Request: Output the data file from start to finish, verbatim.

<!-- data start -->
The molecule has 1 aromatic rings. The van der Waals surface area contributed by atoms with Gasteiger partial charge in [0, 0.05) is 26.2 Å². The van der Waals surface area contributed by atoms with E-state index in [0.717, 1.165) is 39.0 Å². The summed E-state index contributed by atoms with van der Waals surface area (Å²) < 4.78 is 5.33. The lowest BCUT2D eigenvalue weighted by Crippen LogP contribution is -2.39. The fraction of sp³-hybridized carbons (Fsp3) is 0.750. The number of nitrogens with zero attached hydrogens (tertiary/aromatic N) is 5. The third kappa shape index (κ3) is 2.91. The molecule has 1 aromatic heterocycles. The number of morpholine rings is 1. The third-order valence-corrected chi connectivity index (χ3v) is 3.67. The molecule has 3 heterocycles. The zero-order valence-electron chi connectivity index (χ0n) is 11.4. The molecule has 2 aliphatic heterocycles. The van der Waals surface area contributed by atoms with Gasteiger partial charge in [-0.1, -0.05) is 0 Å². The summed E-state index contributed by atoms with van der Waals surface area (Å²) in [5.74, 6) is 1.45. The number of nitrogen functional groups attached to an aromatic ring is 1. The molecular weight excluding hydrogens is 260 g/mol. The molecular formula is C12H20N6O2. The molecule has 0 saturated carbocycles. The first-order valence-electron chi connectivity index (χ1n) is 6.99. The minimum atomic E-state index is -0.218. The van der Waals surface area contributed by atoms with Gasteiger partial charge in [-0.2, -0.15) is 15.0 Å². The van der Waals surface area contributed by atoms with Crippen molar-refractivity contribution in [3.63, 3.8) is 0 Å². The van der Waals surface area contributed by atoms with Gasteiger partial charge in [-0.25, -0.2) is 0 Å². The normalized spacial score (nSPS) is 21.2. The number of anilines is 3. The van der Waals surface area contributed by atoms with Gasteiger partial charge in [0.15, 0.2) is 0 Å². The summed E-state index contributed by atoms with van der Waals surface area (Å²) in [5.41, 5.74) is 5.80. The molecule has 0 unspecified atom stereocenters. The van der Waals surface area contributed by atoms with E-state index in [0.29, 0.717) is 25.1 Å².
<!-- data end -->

The molecule has 1 aromatic rings. The van der Waals surface area contributed by atoms with Gasteiger partial charge in [0, 0.05) is 26.2 Å². The van der Waals surface area contributed by atoms with E-state index in [0.717, 1.165) is 39.0 Å². The summed E-state index contributed by atoms with van der Waals surface area (Å²) < 4.78 is 5.33. The lowest BCUT2D eigenvalue weighted by Crippen LogP contribution is -2.39. The fraction of sp³-hybridized carbons (Fsp3) is 0.750. The number of nitrogens with zero attached hydrogens (tertiary/aromatic N) is 5. The third kappa shape index (κ3) is 2.91. The molecule has 1 aromatic heterocycles. The number of morpholine rings is 1. The third-order valence-corrected chi connectivity index (χ3v) is 3.67. The molecule has 3 heterocycles. The zero-order valence-electron chi connectivity index (χ0n) is 11.4. The molecule has 2 aliphatic heterocycles. The van der Waals surface area contributed by atoms with Gasteiger partial charge in [-0.1, -0.05) is 0 Å². The summed E-state index contributed by atoms with van der Waals surface area (Å²) in [5.74, 6) is 1.45. The number of nitrogen functional groups attached to an aromatic ring is 1. The molecular weight excluding hydrogens is 260 g/mol. The molecular formula is C12H20N6O2. The molecule has 0 saturated carbocycles. The first-order valence-electron chi connectivity index (χ1n) is 6.99. The minimum atomic E-state index is -0.218. The van der Waals surface area contributed by atoms with Gasteiger partial charge in [-0.2, -0.15) is 15.0 Å². The van der Waals surface area contributed by atoms with Crippen molar-refractivity contribution in [3.63, 3.8) is 0 Å². The van der Waals surface area contributed by atoms with Gasteiger partial charge in [-0.25, -0.2) is 0 Å². The normalized spacial score (nSPS) is 21.2. The number of anilines is 3. The van der Waals surface area contributed by atoms with Gasteiger partial charge in [0.15, 0.2) is 0 Å². The summed E-state index contributed by atoms with van der Waals surface area (Å²) in [5.41, 5.74) is 5.80. The molecule has 0 unspecified atom stereocenters. The van der Waals surface area contributed by atoms with E-state index in [0.29, 0.717) is 25.1 Å².